The weather was warming up. For one individual, it seemed as though things were getting a little too warm. As we descended the eastern side of the ridge, a middle-aged man, wearing only his birthday suit and holding – ahem- a bumbag in his left hand, hove into view….
All in all, it was turning into a thoroughly enjoyable day in the Shropshire Hills. When our party – four parents, four children – had set off from the Bog car park up the western flank of the Stiperstones a low mist had threatened to dilute the views from the summit. Forty minutes later, the cloud had cleared, the views of the Stiperstone’s raw, volcanic fractured backbone, were as advertised by the local tourist board. The weather was warming up.
For one individual, it seemed as though things were getting too warm. As we descended the eastern side of the ridge, making for the National Trust car park, the main rendezvous point for walkers in this part of the world, a middle-aged man, wearing only his birthday suit and holding – ahem- a bumbag in his left hand, hove into view.
You certainly couldn’t say he sprung himself upon us, and other walkers. We saw him from 200 yards away; first I blinked, thinking he must be wearing some new, if diaphanous, hi-tech, sweat-proof wicking gear. If he was, it was the Emperor’s New Clothes range.
A couple with a dog pondered – in jest, I add – whether to let their Alsatian off the leash, remarking that their pet, dribbling from his lolling tongue, was due for his lunch. A cyclist – again, not in any state of wild outrage – set off in pursuit to remind the guy he was breaking the law (technically, it would turn out, he wasn’t).
We wandered onwards. He walked past us, slightly self conscious, a faint smile, neither affable nor smug, playing on his lips. At this point I wish I could tell you the witty off the cuff remark I made. Instead I was dumbstruck, gripped by the syndrome of l’esprit d’escalier (for non-French speakers, ‘the staircase mind’, whereby you belatedly think of the right reposte after the event). I merely raised a quizzical eyebrow as he went on his way. “Warm today isn’t it?” is the best I’ve been able to think of since.
My wife was closer to the mark: “If he’s an exhibitionist, he doesn’t have much to exhibit,” she said cuttingly, her eyes narrowing.
I’d actually been too busy thinking of how to handle the whole thing with my children. I’d pathetically tried to point out a swallow to them. (“Look! That bird’s just flown all the way from Africa!) In the end, as I’d guessed, the two younger boys didn’t even register. Good, so my daughter, the oldest and her friend, will have overlooked it too, I thought.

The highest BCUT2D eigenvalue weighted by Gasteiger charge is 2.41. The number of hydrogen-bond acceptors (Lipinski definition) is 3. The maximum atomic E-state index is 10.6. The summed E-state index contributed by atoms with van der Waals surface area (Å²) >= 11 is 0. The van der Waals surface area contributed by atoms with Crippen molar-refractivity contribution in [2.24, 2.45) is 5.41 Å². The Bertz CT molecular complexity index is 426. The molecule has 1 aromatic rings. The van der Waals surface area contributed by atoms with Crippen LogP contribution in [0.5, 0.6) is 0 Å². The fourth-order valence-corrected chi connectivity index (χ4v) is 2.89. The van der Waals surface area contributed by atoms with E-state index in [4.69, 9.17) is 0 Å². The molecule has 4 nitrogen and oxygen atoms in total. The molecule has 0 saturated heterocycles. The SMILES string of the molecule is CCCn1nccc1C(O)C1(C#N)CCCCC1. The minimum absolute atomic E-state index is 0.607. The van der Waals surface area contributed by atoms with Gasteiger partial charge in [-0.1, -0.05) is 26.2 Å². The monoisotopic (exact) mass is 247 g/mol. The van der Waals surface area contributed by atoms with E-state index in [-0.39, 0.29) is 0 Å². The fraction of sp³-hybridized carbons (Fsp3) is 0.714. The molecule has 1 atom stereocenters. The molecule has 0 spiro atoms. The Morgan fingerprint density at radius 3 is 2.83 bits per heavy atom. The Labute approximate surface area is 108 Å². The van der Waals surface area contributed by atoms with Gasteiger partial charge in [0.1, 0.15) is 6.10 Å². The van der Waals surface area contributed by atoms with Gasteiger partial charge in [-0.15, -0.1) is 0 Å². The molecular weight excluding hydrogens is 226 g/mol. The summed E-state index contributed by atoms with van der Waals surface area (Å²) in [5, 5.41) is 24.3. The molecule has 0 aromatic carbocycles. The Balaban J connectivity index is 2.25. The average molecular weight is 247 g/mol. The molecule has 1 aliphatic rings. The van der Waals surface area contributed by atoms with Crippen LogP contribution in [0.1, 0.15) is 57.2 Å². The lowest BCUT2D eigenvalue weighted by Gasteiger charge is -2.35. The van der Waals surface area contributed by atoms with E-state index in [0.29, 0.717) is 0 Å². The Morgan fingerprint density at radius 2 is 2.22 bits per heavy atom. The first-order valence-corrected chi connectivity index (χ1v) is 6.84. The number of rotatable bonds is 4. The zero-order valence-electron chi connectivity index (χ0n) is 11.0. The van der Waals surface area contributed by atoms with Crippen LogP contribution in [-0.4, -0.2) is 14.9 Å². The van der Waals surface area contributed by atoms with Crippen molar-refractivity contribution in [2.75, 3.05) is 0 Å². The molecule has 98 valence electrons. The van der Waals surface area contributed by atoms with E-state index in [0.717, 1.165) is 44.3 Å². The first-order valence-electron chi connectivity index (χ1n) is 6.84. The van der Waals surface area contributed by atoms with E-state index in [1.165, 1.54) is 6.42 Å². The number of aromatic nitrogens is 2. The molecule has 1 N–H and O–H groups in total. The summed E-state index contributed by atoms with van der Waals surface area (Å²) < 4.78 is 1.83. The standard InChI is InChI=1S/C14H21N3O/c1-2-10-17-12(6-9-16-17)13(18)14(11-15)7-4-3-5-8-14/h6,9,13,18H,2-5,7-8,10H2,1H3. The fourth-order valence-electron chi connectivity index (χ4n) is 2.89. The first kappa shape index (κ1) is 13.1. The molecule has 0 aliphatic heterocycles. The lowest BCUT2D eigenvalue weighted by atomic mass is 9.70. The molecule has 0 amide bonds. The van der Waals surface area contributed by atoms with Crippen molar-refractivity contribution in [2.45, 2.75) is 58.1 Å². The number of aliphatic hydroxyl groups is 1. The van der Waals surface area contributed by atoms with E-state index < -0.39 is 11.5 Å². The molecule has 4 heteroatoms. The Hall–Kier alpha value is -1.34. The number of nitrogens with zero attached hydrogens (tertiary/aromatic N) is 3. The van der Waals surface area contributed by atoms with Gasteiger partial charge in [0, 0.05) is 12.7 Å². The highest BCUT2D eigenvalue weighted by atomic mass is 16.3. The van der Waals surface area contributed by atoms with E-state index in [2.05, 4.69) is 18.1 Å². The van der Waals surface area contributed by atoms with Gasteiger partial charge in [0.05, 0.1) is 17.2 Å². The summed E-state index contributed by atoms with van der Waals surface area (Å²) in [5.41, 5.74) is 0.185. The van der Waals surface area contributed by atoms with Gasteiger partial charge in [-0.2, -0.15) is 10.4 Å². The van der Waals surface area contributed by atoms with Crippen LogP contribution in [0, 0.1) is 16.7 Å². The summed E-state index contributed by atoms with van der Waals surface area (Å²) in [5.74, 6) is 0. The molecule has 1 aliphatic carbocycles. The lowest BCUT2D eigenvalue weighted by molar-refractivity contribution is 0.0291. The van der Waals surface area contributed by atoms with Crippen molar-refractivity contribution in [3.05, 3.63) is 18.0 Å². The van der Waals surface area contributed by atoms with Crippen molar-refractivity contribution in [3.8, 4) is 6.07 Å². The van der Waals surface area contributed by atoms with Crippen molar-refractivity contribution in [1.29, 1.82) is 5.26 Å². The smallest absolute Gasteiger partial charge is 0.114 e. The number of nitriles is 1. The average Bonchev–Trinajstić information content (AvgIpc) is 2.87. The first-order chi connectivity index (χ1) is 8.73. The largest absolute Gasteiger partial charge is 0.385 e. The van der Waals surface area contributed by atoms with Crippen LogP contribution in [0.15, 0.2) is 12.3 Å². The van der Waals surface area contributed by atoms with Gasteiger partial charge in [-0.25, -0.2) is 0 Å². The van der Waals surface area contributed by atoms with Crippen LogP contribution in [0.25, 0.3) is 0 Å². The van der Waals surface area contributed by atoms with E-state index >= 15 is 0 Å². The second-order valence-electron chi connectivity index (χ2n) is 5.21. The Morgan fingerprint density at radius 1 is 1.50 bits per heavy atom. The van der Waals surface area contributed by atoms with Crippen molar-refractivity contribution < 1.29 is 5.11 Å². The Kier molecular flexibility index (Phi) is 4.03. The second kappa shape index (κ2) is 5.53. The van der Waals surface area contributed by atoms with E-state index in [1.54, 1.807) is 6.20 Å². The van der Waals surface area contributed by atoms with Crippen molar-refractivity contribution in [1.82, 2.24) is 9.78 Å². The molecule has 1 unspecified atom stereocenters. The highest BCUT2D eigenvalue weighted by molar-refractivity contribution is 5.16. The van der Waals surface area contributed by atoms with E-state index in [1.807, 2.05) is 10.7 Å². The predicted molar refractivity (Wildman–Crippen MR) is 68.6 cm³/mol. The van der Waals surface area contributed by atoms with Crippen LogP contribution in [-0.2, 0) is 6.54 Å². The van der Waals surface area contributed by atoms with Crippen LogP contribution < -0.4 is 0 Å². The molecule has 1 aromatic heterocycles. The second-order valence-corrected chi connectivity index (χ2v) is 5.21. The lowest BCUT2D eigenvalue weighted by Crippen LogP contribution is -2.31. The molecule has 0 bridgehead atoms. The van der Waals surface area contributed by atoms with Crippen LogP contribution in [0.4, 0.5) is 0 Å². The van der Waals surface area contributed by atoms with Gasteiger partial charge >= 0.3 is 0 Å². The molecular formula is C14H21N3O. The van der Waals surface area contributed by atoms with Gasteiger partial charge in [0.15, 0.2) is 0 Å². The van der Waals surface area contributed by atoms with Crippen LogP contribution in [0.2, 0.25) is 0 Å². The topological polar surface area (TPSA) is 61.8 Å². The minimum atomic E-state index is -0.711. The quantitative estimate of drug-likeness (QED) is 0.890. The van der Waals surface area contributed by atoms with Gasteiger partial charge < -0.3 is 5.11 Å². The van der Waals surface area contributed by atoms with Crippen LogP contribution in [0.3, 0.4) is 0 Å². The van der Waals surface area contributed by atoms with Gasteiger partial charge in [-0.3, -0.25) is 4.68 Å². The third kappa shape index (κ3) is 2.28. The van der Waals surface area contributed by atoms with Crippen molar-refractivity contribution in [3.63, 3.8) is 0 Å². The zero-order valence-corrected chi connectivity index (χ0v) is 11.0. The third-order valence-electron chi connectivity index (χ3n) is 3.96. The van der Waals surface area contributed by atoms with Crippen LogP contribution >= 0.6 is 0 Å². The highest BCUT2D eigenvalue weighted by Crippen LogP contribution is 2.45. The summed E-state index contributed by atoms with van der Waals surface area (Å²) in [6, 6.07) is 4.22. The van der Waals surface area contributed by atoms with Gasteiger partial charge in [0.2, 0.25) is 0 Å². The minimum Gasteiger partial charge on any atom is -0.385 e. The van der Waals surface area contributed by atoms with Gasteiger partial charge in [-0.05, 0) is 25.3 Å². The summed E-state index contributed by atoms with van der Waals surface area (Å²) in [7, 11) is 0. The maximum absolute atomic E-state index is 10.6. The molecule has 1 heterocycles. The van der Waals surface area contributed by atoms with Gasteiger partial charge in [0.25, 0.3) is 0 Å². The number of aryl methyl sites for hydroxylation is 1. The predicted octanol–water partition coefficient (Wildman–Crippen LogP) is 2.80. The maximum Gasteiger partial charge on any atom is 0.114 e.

‘He’s got no clothes on. That’s his wolly [sic],” Hannah pointed out helpfully.
Personally, I wasn’t particularly bothered. The children were at no risk, and I had an intuitive sense that there wasn’t anything dark at play. I’m also someone who is keen to keep my kids free of self-conscious behaviour and to be at ease with the human body, in a vague, Scandinavian sort of way. Well, if I was going to be consistent, I’d shrug it off. Which I did.
But the reaction of my wife and the other parents with us, and later my barber, the local butcher and, yes, even a taxi driver, quickly established I was in a minority of one. Thanks to my daughter, the story also took about four minutes to get around her entire school the following Monday morning and by home time the school gate view was similarly positioned some considerable distance to the right of Amnesty International.
The more I thought about it, and the more people reacted by pulling up their petticoats in anger, the more I wondered if they had a point, and the more the man’s behaviour and action started to irk me. While I had (and continue to have) no issue with people who want to walk bare-cheeked and brave the attentions of any hungry, if over-ambitious peregrine falcon (they’re a breathtaking spectacle on the Stiperstones) I ruminated over some aspects of the encounter.
It was a Thursday afternoon in half-term; he was walking along a conspicuous, popular ridgeline. Had he simply wanted to walk naked then there was no shortage of more discreet paths in the area. Older children might well have been genuinely distressed. He was making a point.
I spoke to a friendly and candid chap at British Naturism, who first pointed out that the man was breaking no law but admitted that naked walkers tend to be judicious about where they walk. “Like life, like any organisation, we have our extremists, but the vast majority of naturists are tolerant and considerate and would probably choose to walk a little more off the beaten track,” he said. “We try to avoid situations where conflict might arise. On the other hand, he might argue he’s allowed by law to walk wherever he wants.”
So what was his game? Was he one toggle short of a cagoule? A stag-do bet (unlikely)? A hardcore nudist? I’d once met a naked runner, in Broxbourne Woods in Hertfordshire, on a remote, little-used bridleway. He’d nodded ‘afternoon’ cheerfully enough as he jogged past, which I rather liked. This chap, well, nothing really squared, whichever way I looked at it. I couldn’t read him. There’s nowt so queer as folk.